That is a great question. I guess to answer this question, you need to evaluate first yourself, your lifestyle, and how important exercise is to you. There is no reason to hire a personal trainer and pay him a lot of money if you don’t feel that you are dedicated enough to fitness as a whole. However, if it’s important to you, then by all means we can proceed to the next question.
Am I satisfied with my results?
Since it’s crystal clear that you are dedicated to the whole exercising thing, then you need to proceed to the next question which is far more important than the first. The second question is more important because it accesses your footing and your desire to grow and help you determine if hiring someone to guide you is the next step in your fitness journey. When working out we all see gains. Regardless of what you are into, it’s always present. It’s one of the general perks of sticking to a workout routine. And usually, they come either quickly or slowly depending on how hard and well we workout.
You need to ask yourself how satisfied you are with your current rate of gains and improvements. Are the gains coming fast enough? If they are not then you might want to consider hiring a personal trainer to help you get those gains much faster. Most people just hop on the personal trainer train right off the bat. Most of them don’t see what they could really accomplish by themselves before bringing someone into it.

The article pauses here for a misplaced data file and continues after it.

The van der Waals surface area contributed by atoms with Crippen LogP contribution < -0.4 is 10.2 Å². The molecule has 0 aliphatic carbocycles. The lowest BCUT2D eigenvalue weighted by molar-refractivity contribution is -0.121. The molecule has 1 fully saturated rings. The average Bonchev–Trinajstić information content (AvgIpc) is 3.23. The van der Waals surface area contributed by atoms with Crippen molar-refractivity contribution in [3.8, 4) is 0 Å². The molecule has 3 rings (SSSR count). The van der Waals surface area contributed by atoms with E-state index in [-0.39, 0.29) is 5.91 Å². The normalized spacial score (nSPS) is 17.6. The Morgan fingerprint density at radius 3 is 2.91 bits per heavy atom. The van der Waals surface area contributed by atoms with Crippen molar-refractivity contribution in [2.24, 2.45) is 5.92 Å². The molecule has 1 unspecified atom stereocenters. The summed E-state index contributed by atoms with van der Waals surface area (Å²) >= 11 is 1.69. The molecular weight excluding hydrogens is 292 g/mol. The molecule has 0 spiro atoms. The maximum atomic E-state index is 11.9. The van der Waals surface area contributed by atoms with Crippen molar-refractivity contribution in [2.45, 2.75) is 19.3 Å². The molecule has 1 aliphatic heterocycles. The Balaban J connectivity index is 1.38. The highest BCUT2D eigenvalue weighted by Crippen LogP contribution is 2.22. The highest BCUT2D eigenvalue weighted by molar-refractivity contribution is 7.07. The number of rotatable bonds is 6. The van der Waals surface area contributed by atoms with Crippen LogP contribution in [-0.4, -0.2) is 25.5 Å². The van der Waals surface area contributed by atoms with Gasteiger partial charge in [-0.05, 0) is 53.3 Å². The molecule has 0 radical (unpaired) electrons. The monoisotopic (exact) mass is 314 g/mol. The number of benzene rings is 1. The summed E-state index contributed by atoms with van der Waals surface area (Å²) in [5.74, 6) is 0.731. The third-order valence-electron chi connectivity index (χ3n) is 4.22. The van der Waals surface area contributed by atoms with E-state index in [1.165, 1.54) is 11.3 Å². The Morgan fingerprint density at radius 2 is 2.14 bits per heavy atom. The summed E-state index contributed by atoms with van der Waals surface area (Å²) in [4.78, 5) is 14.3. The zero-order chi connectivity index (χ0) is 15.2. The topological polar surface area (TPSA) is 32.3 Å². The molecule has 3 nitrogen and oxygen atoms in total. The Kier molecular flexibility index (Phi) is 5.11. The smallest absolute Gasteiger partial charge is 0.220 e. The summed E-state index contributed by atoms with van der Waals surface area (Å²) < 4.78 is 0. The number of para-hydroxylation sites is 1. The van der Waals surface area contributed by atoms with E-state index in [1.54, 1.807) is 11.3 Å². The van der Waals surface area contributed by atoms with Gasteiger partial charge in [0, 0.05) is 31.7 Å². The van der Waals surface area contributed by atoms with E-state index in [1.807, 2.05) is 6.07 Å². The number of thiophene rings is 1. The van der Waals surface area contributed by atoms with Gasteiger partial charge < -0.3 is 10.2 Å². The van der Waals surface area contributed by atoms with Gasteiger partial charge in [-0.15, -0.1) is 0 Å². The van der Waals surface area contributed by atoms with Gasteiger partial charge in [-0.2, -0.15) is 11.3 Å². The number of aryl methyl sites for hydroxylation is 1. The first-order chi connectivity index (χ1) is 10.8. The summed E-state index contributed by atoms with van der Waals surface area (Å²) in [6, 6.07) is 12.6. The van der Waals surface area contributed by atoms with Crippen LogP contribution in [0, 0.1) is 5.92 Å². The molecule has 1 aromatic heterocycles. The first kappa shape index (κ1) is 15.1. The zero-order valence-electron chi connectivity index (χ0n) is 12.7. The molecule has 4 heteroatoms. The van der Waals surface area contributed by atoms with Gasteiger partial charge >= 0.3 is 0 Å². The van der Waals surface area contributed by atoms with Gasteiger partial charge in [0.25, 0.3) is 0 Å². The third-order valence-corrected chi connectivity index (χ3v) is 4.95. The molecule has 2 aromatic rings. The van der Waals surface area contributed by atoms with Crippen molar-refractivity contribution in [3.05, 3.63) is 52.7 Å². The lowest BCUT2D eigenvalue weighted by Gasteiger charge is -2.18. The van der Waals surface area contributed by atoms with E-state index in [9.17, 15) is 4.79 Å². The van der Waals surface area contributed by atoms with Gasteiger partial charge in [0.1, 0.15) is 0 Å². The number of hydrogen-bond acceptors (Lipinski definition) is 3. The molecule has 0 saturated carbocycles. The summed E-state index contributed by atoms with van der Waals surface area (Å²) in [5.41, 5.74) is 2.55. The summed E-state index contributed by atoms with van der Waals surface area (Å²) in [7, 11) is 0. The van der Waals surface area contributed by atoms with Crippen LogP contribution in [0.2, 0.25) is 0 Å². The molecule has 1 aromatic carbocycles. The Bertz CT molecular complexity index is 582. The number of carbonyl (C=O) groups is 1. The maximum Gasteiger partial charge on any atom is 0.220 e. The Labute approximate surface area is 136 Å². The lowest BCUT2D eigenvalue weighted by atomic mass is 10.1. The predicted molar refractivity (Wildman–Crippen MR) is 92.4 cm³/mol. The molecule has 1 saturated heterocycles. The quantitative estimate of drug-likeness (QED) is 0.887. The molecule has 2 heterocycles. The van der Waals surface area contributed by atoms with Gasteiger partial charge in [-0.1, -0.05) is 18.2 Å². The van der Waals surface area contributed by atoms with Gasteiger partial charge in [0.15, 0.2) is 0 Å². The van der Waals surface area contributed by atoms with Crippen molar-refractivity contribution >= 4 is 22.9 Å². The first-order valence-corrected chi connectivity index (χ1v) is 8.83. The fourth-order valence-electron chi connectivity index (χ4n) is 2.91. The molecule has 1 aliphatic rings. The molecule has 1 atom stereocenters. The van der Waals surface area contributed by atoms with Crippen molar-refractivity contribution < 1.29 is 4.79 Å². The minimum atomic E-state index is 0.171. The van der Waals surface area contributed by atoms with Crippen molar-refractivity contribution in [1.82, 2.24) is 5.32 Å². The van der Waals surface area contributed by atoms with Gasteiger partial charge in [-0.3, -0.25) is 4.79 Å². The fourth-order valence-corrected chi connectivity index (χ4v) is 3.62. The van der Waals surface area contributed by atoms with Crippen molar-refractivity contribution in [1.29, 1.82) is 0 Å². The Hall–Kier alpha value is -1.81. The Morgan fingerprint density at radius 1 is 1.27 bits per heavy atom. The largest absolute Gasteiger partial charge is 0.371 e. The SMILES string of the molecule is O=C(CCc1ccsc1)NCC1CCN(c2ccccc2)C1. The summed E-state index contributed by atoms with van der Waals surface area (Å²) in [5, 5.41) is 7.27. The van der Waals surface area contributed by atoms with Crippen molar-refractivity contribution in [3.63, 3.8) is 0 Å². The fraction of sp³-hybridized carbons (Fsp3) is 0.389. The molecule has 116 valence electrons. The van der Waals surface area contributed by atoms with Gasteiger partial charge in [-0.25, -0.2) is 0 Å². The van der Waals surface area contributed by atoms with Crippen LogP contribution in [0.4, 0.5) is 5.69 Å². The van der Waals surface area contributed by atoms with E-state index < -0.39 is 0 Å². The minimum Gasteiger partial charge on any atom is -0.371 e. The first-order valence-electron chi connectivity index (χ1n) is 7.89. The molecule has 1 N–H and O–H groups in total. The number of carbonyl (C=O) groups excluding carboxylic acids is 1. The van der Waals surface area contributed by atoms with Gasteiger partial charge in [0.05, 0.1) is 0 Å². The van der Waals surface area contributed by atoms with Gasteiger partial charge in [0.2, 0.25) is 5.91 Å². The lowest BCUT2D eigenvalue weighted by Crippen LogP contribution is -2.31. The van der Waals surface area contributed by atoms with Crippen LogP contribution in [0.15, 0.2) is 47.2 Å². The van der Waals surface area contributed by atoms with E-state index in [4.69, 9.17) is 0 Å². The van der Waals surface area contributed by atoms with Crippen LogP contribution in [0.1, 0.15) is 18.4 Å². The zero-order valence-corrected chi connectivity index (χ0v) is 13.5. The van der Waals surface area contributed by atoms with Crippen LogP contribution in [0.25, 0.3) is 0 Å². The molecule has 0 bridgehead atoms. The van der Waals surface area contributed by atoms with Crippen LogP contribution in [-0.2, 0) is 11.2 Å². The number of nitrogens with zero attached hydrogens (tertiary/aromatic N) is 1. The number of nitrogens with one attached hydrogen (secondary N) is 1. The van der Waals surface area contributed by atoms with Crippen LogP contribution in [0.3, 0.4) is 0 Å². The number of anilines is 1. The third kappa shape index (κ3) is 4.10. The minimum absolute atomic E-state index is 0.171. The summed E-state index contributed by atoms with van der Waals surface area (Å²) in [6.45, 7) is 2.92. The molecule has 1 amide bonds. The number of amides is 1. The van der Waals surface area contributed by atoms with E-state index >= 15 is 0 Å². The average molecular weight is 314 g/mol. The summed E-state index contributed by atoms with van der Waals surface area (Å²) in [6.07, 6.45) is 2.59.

This is risky because it not only robs of you of your money, it also robs you of the opportunity of discovering just how good or bad you are at a given field before you have someone help you. Hiring a personal trainer if you aren’t satisfied with your current gains is a great idea. He/she can help you by showing you some tricks of the trade and improving your technique.
At this point, I would definitely say that it’s a great idea to hire a personal trainer. But if you are tight on cash and it’s not a do or die thing, you can always find out if this slow growth or gains is something you can fix or speed up yourself.
Can I fix it?
A reduction or overall halt in gains can be brought about by two factors. The first is physical, as in improper form, intensity, etc. The other is mental. Both factors are incredibly tricky and difficult to overcome alone. Even if you had the help of a personal trainer, it’s still going to be quite a challenge to overcome a plateau. This question cross-examines your ability to deal with your problems personally. Are you strong enough to overcome your plateaus or do you need some professional help? If you need help then a personal trainer is what you really need.
It’s ok to get a personal trainer of you really need it.
The decision to get a personal trainer isn’t particularly an easy one – or a cheap one. If you are confident that you can push yourself to the next level, I see no reason to get a personal trainer but if you aren’t in intermediate need and just need a little push, then you can be in the beginner’s section and just need someone to show you the ropes of a fascinating and dangerous new world. In this case, research might not be enough, you might choose to hold onto a personal trainer for a couple of months until you break the whole “working out thing” down and get accustomed to everything that comes along with it.
To speed things up.
You could also be an intermediate athlete or an expert and you feel like you might need the personal touch of a professional to speed up your gains because you might be preparing for something big or important. In instances like these, it’s great to hire a personal trainer. Nobody observes and sees your excesses like an outside party. Supervision to maximize gains is never a bad thing.